Chef Noriyuki Kobayashi teaches students the finer points of making sushi. Photo by Sara & Christina
The high school students participating in Washoku 101 are coming to the end of their two-week course in cooking Japanese-style. Some of the activities they’ve enjoyed are: learning how to make tsukemono (pickles), onigiri (rice balls), Japanese sweets, as well as visiting a Tofu factory, and participating in a tea ceremony.
You can keep up-to-date on their activities by checking out the students' blog. There are tons of great pictures, as well as interviews with the instructors, some of whom are well-known in their respective fields as masters of various Japanese culinary techniques.
In students Perdro and Tanner’s interview with Tofu manufacturer Yoko Difranica at House Foods, Ms. Difranica says that Tofu’s still a hard sell in the U.S.: “Tofu is an acquired taste and few people in the U.S. grow up with tofu. Another challenge is educating customers about tofu and not scaring them off by making them think that House Foods is trying push a healthy product and one with no taste.”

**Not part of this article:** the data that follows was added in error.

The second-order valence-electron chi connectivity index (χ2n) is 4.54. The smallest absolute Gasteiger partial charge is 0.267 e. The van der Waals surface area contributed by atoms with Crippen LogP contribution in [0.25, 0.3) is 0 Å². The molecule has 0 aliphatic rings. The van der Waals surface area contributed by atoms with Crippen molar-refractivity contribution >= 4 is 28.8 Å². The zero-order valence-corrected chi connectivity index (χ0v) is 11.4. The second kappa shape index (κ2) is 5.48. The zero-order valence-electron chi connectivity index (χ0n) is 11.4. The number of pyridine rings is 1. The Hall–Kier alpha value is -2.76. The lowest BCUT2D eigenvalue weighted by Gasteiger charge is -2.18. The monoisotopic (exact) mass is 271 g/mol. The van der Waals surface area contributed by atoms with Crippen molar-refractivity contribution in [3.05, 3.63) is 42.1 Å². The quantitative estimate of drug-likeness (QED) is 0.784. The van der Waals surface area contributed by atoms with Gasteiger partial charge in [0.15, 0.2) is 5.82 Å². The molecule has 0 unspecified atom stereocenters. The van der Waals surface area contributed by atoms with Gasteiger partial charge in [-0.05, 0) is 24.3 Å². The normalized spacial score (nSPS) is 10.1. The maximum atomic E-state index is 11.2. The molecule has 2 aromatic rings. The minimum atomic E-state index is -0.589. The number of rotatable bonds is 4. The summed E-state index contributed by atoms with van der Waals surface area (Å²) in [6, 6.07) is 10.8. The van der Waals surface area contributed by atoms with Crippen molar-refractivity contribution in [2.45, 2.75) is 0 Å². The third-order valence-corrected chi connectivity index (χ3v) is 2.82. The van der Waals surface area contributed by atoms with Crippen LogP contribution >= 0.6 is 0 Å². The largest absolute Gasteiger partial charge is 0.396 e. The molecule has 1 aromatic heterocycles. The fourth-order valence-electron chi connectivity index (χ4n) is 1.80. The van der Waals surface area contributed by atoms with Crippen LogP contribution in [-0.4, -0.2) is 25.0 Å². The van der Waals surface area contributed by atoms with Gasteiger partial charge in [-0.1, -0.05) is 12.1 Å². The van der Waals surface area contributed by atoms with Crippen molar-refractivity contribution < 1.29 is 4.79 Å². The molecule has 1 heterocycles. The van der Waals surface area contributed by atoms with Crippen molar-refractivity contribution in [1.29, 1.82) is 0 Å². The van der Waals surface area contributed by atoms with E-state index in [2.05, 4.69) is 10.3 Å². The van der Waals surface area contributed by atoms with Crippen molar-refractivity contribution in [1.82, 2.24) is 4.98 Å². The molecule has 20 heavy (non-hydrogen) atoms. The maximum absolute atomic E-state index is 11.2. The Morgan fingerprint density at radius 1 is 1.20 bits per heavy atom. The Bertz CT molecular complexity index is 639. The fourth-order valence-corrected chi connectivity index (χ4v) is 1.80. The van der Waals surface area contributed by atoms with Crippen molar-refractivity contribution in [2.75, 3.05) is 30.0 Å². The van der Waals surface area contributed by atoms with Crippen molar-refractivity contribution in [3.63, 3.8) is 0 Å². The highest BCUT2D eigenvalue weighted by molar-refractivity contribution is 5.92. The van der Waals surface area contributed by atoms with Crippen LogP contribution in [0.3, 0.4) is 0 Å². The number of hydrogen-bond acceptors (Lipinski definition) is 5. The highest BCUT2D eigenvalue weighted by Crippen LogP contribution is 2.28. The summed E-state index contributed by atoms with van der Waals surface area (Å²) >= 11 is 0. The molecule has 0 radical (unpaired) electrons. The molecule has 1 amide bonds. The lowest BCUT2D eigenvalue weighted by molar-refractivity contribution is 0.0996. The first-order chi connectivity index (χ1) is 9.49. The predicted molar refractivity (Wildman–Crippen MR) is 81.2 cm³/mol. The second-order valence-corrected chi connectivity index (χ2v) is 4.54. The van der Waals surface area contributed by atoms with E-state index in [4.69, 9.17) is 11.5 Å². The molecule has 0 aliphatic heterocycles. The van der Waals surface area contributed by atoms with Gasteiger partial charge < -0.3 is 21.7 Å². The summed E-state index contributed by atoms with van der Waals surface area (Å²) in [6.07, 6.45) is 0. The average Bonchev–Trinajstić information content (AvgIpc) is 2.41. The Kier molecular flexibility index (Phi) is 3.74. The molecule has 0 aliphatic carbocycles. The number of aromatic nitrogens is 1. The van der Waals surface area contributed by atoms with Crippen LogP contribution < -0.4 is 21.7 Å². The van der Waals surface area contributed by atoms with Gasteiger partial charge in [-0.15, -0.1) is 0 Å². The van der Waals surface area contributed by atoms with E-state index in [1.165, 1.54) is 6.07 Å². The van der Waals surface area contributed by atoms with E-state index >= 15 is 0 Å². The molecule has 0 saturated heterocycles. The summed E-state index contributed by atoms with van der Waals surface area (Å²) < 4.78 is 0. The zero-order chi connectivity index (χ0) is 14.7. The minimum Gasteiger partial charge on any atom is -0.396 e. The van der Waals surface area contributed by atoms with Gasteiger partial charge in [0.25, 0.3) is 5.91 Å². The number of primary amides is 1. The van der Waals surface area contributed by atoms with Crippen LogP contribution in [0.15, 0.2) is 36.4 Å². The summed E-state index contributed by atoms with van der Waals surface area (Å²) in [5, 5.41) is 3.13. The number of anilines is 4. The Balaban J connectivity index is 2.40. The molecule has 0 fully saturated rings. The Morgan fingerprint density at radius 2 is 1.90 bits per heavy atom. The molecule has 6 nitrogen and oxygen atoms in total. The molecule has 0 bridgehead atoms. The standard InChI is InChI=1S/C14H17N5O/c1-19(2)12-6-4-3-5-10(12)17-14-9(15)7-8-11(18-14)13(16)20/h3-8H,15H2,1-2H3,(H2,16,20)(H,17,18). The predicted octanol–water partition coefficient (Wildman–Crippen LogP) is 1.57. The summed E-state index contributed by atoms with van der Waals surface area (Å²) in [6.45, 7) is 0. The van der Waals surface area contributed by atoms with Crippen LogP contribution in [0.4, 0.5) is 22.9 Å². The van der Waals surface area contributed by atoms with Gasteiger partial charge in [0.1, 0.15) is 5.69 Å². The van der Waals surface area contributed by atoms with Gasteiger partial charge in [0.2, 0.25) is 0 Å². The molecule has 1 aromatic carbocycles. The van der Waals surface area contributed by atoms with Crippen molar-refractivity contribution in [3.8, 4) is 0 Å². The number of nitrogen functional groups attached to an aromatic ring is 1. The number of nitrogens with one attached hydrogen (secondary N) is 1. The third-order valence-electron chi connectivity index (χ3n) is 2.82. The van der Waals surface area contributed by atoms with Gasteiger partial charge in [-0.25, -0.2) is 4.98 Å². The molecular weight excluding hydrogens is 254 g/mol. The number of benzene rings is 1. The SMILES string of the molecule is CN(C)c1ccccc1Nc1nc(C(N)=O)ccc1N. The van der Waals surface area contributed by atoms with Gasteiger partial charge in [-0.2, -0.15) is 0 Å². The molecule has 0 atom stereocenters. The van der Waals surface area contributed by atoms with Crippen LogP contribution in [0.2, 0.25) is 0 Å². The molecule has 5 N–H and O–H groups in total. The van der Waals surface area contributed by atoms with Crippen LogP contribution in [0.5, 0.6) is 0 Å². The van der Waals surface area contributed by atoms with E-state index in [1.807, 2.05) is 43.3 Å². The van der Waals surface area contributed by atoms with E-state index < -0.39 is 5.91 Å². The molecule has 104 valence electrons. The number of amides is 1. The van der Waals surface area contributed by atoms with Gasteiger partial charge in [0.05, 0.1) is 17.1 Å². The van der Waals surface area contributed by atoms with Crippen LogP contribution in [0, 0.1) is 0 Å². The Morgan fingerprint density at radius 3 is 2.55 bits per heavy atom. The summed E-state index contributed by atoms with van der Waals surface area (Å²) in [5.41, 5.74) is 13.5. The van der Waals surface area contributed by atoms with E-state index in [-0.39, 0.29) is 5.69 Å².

Some Japanese food has had a wider and warmer reception than tofu, though. The sushi chef at Megu Noriyuki Kobayashi experiences high demand for his specialty, he told students Sara and Christina. Maybe it’s because he’s trained with another master: “I didn’t really have the money for culinary school,” he said. “Actually, people didn’t use to go to culinary school, but would learn under a really good chef at real restaurants.”
All the classes, lectures, and demonstrations culminate in a private reception held at the Astor Center. Mr. Kobayashi will lead students in a demonstration of making and rolling sushi. Guests will be invited to join in and partake in the hand-made sushi feast. Additional demonstrations will also be held, as well as a meal at the end, of catered and student-made goodies.